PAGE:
Dolly was in bad shape. Dolly needed fixing. We explained carefully to Zazzie that Dolly was broken (“Bébéééé ? Cassééee ?”*). Great-Grandma pitched in with a helpful “It might work or it might not. We’ll try to fix her. If we can’t, she’ll die.”
Dolly arrived in our family when I was about a year and a half old, just before my baby sister was born. She has been mine, then Hannah’s, then Joe’s, then Calum’s, and now Zazzie’s. And she has been loved, fiercely loved. She just about held it together for about 30 years, but things were getting out of hand. She has developed a sleepy eyelid, and looks permanently grimy. There’s not much we could do about that, but we could try and fix the dangling limbs.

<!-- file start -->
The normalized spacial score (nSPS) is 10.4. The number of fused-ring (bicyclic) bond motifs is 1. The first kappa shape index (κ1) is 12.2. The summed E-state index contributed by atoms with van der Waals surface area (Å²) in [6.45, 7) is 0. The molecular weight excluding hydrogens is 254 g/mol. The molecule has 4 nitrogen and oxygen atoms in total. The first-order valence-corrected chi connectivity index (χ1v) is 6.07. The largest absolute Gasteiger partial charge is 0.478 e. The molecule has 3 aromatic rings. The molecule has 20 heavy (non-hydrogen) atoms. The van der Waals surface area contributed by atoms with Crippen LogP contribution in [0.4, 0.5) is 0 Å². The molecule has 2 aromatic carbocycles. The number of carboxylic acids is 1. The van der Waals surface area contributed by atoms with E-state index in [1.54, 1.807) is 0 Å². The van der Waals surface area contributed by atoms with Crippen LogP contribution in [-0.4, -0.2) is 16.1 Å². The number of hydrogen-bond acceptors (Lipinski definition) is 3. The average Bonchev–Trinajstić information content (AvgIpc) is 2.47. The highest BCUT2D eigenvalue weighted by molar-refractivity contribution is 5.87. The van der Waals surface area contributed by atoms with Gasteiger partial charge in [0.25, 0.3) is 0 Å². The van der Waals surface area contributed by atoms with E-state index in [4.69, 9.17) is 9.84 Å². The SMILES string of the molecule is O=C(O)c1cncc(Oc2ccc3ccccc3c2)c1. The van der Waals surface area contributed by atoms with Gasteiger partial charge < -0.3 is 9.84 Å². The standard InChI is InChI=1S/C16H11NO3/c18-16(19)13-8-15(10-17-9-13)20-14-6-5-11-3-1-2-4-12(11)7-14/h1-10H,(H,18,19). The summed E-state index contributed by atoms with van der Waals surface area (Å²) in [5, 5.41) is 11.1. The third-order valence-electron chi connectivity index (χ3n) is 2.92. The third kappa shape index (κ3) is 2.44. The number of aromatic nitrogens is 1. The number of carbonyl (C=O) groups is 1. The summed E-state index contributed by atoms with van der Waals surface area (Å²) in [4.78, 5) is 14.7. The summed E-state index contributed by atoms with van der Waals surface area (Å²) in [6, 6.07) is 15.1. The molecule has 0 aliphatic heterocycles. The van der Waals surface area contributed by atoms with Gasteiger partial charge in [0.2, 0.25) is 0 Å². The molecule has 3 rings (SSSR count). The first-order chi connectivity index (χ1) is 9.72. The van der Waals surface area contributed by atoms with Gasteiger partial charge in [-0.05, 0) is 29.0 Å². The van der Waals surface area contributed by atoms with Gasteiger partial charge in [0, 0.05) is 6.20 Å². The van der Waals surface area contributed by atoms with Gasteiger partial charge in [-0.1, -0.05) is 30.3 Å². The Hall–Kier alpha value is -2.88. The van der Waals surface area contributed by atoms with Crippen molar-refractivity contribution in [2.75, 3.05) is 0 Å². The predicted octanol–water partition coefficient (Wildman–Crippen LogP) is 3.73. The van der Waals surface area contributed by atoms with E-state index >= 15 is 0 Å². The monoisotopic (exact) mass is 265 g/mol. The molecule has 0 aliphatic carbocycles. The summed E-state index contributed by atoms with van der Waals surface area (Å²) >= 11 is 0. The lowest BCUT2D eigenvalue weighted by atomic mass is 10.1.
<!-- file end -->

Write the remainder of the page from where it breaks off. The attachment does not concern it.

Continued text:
I called a doll fixer in Toulouse who said the case was hopeless. She didn’t have the machine necessary to sew a new body onto Dolly’s thick arms and legs. She suggested buying a long sleeved outfit from the premature baby department and gluing it all together. This wasn’t a bad idea, but my Mom the superhero said we could do better than that (unless it didn’t work, and then Dolly would die).
First we cut off the arms and legs. I performed the first amputation with Zaz in the privacy of the kitchen. I was wary of her reaction, but she took it all in her stride (we had done A LOT of explaining prior to the operation).
Great-Ma made sure all the old stitches were out. Great-Pa drilled minute holes along the edge of the limbs so we could fit a needle through the thick plastic. Grandma took apart the body and made a pattern for the new one. She sewed it up in a beautiful blue (Zazzie’s favourite colour). It took a few days and one mistake, but the outcome was successful.
Here’s to many more years of love and wear and tear for Dolly.
Happy Easter, everyone!
*As you can see, in spite of all my best efforts, the girl still speaks French. She’s been in an English-language-only household (with the odd word of Italian) for 2 weeks now and it’s till more “Ouaaais” than “Yeah”.